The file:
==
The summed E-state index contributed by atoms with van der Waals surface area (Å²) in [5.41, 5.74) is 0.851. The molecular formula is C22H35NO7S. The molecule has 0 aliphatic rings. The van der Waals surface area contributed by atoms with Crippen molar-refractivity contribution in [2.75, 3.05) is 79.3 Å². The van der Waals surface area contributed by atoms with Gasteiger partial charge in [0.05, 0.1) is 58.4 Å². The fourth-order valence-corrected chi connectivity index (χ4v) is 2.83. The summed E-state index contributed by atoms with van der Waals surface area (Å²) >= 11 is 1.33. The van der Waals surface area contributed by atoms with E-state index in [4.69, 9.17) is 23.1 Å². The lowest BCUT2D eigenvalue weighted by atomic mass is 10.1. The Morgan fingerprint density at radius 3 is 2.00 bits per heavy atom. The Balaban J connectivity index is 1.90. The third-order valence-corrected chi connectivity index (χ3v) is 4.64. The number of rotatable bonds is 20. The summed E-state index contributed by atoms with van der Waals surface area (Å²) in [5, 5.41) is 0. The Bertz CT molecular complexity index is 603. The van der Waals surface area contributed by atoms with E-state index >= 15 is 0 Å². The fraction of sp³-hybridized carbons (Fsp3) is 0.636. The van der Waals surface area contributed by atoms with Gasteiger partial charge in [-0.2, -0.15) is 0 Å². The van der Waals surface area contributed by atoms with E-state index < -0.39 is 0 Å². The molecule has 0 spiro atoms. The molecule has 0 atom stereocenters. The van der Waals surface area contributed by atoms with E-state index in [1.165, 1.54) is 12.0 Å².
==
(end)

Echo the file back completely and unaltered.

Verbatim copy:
The summed E-state index contributed by atoms with van der Waals surface area (Å²) in [5.41, 5.74) is 0.851. The molecular formula is C22H35NO7S. The molecule has 0 aliphatic rings. The van der Waals surface area contributed by atoms with Crippen molar-refractivity contribution in [2.75, 3.05) is 79.3 Å². The van der Waals surface area contributed by atoms with Gasteiger partial charge in [0.05, 0.1) is 58.4 Å². The fourth-order valence-corrected chi connectivity index (χ4v) is 2.83. The summed E-state index contributed by atoms with van der Waals surface area (Å²) >= 11 is 1.33. The van der Waals surface area contributed by atoms with E-state index in [4.69, 9.17) is 23.1 Å². The lowest BCUT2D eigenvalue weighted by atomic mass is 10.1. The Morgan fingerprint density at radius 3 is 2.00 bits per heavy atom. The Balaban J connectivity index is 1.90. The third-order valence-corrected chi connectivity index (χ3v) is 4.64. The number of rotatable bonds is 20. The summed E-state index contributed by atoms with van der Waals surface area (Å²) in [5, 5.41) is 0. The Bertz CT molecular complexity index is 603. The van der Waals surface area contributed by atoms with E-state index >= 15 is 0 Å². The fraction of sp³-hybridized carbons (Fsp3) is 0.636. The van der Waals surface area contributed by atoms with Gasteiger partial charge in [-0.2, -0.15) is 0 Å². The van der Waals surface area contributed by atoms with E-state index < -0.39 is 0 Å². The molecule has 0 spiro atoms. The molecule has 0 atom stereocenters. The van der Waals surface area contributed by atoms with E-state index in [1.165, 1.54) is 12.0 Å².